2. Excellent review, the SXFI has just appeared on my radar. From everything you tell us about yourself, I can tell this one is not for me. Like you, I have been on the soundstage search. Finally found what I was looking for (IEMs wise) in the InEar Prophile 8s. Fantastic 360 degree sound with no compromise in quality or resolution. Directly compared them to the Tia Fourte (I was at CanJam) and they still won out by quite a margin.

    Really like your style and approach – keep doing what you’re doing!

  3. Great review! I totally agree, Creative should have shipped another adapter or two for extra use-cases. I’ve used my SXFI on my Switch and it sounds decent, but haven’t been able to find a way to hook it up to my PC.

    What USB A-to-C cable are you using? I’ve been having a tough time trying to find the right dongles and adapters for it with no luck, I was beginning to think I wouldn’t be able to use it with my PC because it doesn’t have a USB C port. Would any A-to-C or C-to-A cable do the trick?

  4. Id be curious to see what would happen with some HyperX headphones and even further to stack a surround emulator with it.

  5. ONLY WORKS WITH HIGHER END ANDROID. Many, many phones not compatible despite their claims. Customer service is a bear to get answers from. Spent hours trying to get app to download, or other workaround. No go. Sending the unopened amp (and headphones) back at my own expense after a lot of time and hassle just trying to get the app to work. Major disappointment. Also, they have given up on trying to make a iPhone app for the amp. Creative has become all-hype in recent years. They have set themselves up to fail again, it seems.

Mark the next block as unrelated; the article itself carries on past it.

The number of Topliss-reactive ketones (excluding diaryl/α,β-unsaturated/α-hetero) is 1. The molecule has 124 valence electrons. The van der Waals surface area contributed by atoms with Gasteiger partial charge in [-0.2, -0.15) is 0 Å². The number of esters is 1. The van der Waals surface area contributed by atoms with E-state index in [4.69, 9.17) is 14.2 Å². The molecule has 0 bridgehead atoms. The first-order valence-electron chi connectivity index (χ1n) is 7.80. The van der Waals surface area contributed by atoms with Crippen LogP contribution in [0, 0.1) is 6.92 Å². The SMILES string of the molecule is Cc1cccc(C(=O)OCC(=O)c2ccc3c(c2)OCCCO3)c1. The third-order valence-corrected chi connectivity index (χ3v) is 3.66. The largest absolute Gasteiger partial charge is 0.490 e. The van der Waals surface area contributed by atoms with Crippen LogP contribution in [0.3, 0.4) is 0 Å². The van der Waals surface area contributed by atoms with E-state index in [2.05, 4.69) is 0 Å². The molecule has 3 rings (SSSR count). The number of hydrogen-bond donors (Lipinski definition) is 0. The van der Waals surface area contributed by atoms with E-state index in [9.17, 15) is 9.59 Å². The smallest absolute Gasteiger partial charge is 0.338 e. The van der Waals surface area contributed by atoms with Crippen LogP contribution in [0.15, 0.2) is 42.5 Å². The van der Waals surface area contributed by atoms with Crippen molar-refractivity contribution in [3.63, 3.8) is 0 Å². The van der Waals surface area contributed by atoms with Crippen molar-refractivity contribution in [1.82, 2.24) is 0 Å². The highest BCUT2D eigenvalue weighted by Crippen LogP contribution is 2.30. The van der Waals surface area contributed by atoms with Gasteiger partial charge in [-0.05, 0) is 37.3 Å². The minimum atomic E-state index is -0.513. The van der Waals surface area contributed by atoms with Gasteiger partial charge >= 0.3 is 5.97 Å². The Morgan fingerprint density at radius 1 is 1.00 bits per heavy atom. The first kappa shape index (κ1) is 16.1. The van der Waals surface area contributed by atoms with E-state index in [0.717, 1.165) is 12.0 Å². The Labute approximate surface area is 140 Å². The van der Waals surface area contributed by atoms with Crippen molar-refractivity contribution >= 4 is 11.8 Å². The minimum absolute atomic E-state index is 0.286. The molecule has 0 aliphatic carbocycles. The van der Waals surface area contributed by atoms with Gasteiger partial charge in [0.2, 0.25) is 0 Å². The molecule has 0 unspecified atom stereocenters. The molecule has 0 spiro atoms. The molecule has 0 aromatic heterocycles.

6. Well, an old timer here, remembering my first creative sound card in Apple II, got this little gizmo and 100% agree with review above with some caveats, I did not like android app beyond the mapping, it does not play hi-res FLAC and DSF files, tried and using with great result AIMP which plays pretty much any format after head map is uploaded to gizmo. SXFI is not Hi-Fi neutral, for some reason it enhances bass, sometimes too much and yes echo on vocals. It does however amazing job for live recordings, instrumental jazz and as noted with video. My phone has built in quad DAC and my IEMs are Campfire Jupiter (100’s hours burned in) with great sound stage and library is HiRes only. I have to however endorse this little gizmo as I expect Creative to iron out those rough edges in future firmware updates. I have tried also to connect my phone with SXFI tp my car stereo through AUX-IN just for ? and it was GREAT sound, bit extra bass – had to cut with equalizer a bit but very LIVE. It is a keeper!